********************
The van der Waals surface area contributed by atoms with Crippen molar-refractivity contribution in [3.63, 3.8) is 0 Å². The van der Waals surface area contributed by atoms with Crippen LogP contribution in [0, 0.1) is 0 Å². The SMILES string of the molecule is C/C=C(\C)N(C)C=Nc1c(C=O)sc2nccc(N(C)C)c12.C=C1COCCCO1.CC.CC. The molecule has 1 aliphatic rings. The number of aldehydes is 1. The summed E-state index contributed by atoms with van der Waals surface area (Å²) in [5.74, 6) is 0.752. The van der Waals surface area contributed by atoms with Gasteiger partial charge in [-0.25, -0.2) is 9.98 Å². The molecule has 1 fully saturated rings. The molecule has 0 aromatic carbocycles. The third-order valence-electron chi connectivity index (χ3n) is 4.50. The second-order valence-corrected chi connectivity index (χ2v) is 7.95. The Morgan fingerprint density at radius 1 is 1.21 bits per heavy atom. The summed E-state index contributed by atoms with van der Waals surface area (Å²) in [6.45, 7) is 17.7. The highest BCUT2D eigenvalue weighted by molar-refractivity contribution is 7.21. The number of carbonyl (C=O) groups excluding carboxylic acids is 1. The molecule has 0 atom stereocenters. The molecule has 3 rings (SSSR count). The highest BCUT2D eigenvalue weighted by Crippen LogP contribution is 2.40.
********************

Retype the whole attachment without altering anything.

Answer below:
The van der Waals surface area contributed by atoms with Crippen molar-refractivity contribution in [3.63, 3.8) is 0 Å². The van der Waals surface area contributed by atoms with Crippen LogP contribution in [0, 0.1) is 0 Å². The SMILES string of the molecule is C/C=C(\C)N(C)C=Nc1c(C=O)sc2nccc(N(C)C)c12.C=C1COCCCO1.CC.CC. The molecule has 1 aliphatic rings. The number of aldehydes is 1. The summed E-state index contributed by atoms with van der Waals surface area (Å²) in [5.74, 6) is 0.752. The van der Waals surface area contributed by atoms with Gasteiger partial charge in [-0.25, -0.2) is 9.98 Å². The molecule has 1 fully saturated rings. The molecule has 0 aromatic carbocycles. The third-order valence-electron chi connectivity index (χ3n) is 4.50. The second-order valence-corrected chi connectivity index (χ2v) is 7.95. The Morgan fingerprint density at radius 1 is 1.21 bits per heavy atom. The summed E-state index contributed by atoms with van der Waals surface area (Å²) in [6.45, 7) is 17.7. The highest BCUT2D eigenvalue weighted by molar-refractivity contribution is 7.21. The number of carbonyl (C=O) groups excluding carboxylic acids is 1. The molecule has 0 atom stereocenters. The molecule has 3 rings (SSSR count). The highest BCUT2D eigenvalue weighted by Crippen LogP contribution is 2.40.